Waterproof shell-  clothing is nothing more than 1st line shelter and the foundation for this is a good waterproof shell.  These days because I ride my motorcycle just about every day I am carrying a Harley Davidson rain suit jacket.  Like all my shells I can fit a ton of layers underneath which will keep me warm.  I have several different shells including one from Proper.  The important thing is that it is windproof, waterproof, and breathable.  Buy the best you can afford here.

Gloves-  I use Mechanix Fast-Fit even though most of the time I have leather riding gloves with me as well.

Eye Protection-  this is a no brainer for me me because I wear glasses anyway.  I just have a case to switch out my sunglasses for the regular ones.  Included here is a microfiber cloth and Cat Crap to keep them from fogging up.

Shemagh- most are familiar with the Shemagh these days, basically a large scarf in various colors.  These are so many expedient field uses that I cannot list them all.  Most of the time I wear under my hat when in the sun, and as a scarf in the winter.

You can add or subtract as you wish, but these nine items are in my bag no matter what I am doing or where I am.

Sam is my idol

I first became aware of Col Grossman's Sheep, Wolves, and Sheepdogs analogy around 1991 after graduating the US Army Military Police School.  If I am not mistaken I found Col Grossman through a borrowed copy of Calibre Press' Tactics for Criminal Patrol

Over the years as a soldier, police, bouncer, husband, and father I have thought about what it means to be a Sheepdog.  It is definitely not about the uniform, it is like the Sheepdogs skin and fur, you cannot take it off.  These days more in the post 9/11 tactical subculture have been able read about the whole sheepdog thing.  Many have even started companies to market Sheepdog identifiers from morale patches to sweatshirts.

What strikes me is the many versions of the Sheepdog, some look more like attack dogs.  In 24 hrs I will be turning 42 years old, not old yet, but getting there for someone that makes a living putting their hands on people.  Twenty years ago I might have looked more like the attack dog version of the Sheepdog.  But these days, being more and more dedicated to my family, I see myself as Sam the Sheepdog from Loony Toons.  Sam never moves real quick, much less runs, as a matter of fact he hardly says anything either.  But he is constantly aware of the Wolf.  He does not spend much time barking, which tends to scare the sheep, he simply stands ready to punch the wolf without hesitation every time he catches him up to no good.  So yeah, I am still very much a Sheepdog, it is just that Sam is my idol these days.  No need for him to broadcast to everyone that he is a Sheepdog, those he protects, and those he protects against know who, and what he is.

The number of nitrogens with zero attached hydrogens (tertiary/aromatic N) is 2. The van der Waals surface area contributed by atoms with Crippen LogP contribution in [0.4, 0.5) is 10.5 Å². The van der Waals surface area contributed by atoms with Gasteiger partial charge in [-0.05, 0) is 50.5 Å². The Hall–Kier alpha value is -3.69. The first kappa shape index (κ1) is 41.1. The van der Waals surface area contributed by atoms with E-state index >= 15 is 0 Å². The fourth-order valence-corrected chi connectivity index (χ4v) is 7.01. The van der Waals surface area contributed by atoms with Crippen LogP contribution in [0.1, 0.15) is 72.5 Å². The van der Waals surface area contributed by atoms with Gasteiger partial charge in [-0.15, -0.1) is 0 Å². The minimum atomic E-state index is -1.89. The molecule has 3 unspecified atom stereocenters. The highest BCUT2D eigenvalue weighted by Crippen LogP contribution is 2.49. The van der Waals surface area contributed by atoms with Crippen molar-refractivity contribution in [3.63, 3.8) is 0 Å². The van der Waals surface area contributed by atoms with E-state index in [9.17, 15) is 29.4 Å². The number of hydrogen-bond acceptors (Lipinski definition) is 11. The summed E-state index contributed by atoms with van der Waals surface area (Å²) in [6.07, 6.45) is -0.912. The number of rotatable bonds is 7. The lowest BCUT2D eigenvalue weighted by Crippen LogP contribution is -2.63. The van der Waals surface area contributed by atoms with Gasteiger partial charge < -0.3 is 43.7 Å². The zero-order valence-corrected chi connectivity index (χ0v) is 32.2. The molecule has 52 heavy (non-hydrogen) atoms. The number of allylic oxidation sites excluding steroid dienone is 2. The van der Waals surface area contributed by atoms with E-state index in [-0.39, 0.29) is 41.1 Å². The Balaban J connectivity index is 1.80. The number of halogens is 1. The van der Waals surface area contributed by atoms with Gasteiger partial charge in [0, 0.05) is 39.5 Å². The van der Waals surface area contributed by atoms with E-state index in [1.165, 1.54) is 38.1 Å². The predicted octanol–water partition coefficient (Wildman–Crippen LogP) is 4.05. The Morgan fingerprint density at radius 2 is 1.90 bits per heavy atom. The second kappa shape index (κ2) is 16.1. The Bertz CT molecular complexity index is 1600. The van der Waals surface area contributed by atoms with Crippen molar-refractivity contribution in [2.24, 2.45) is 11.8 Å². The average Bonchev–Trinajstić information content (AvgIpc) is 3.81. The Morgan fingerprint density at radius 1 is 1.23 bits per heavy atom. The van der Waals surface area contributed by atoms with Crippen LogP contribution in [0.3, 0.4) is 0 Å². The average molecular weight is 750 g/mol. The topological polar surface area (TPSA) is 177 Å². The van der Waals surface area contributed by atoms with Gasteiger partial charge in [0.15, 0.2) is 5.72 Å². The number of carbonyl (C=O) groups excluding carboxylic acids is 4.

22 October 2014

Listen to George on the Financial Survival Network "Don't drive into Ferguson"

My most recent interview with Kerry Lutz from FSN.

American Dad Part II- Four items everyone needs to carry

Good to see you came back.  Hopefully you have been looking forward to part two.  As you work on the mindset and training with your family, they will need tools.  I know it might be tempting to get Momma that chest rig she has been eyeing for months, or the kids those A-TACS footie pajamas, but lets start simple.  These simple items can be used to teach signaling, self defense, low light tactics, and first aid.  These are the absolute basics that they need to have with them whenever they are outside the house.

Whistle- whether on a hiking trail or in a dark parking garage, you need to ability to draw attention to yourself as fast as possible.  Nobody even looks anymore when they hear a car alarm, but a the sound of a whistle covers quite a distance and attracts lots of attention.  My goto whistle for years has been the Micro Whistle .  It is small, incredibly loud, and comes in several colors.  Especially with the ladies and kids, getting them a color they like will increase the chance of it being carried.  Let the little ones blow it a few times in the house to get it out of there systems.  Then tell them that they are only supposed to use it in case of an emergency and go over some examples.  Kids get it more than you think they do.  This gave my wife piece of mind when my son got too old to go into the ladies room with her.

Pen- The most fundamental improvised defensive weapon.  For more information about use just apply the same tactics discussed in Project Pencil.  As discussed in Project Pencil, any pen or pencil will do.  I would base how much money I spend on how prone the person is to loosing things.  My favorite inexpensive option is the Zebra F-701 Stainless Steel pen.  It is super tough and writes well.  If you are looking for something of quality that will still not break the bank I would take a look at ProMag Defense Pen .  It is one of my favorites but still inexpensive enough not to have a nervous breakdown if you loose it.  Maybe this would be a good option for you.....the training officer.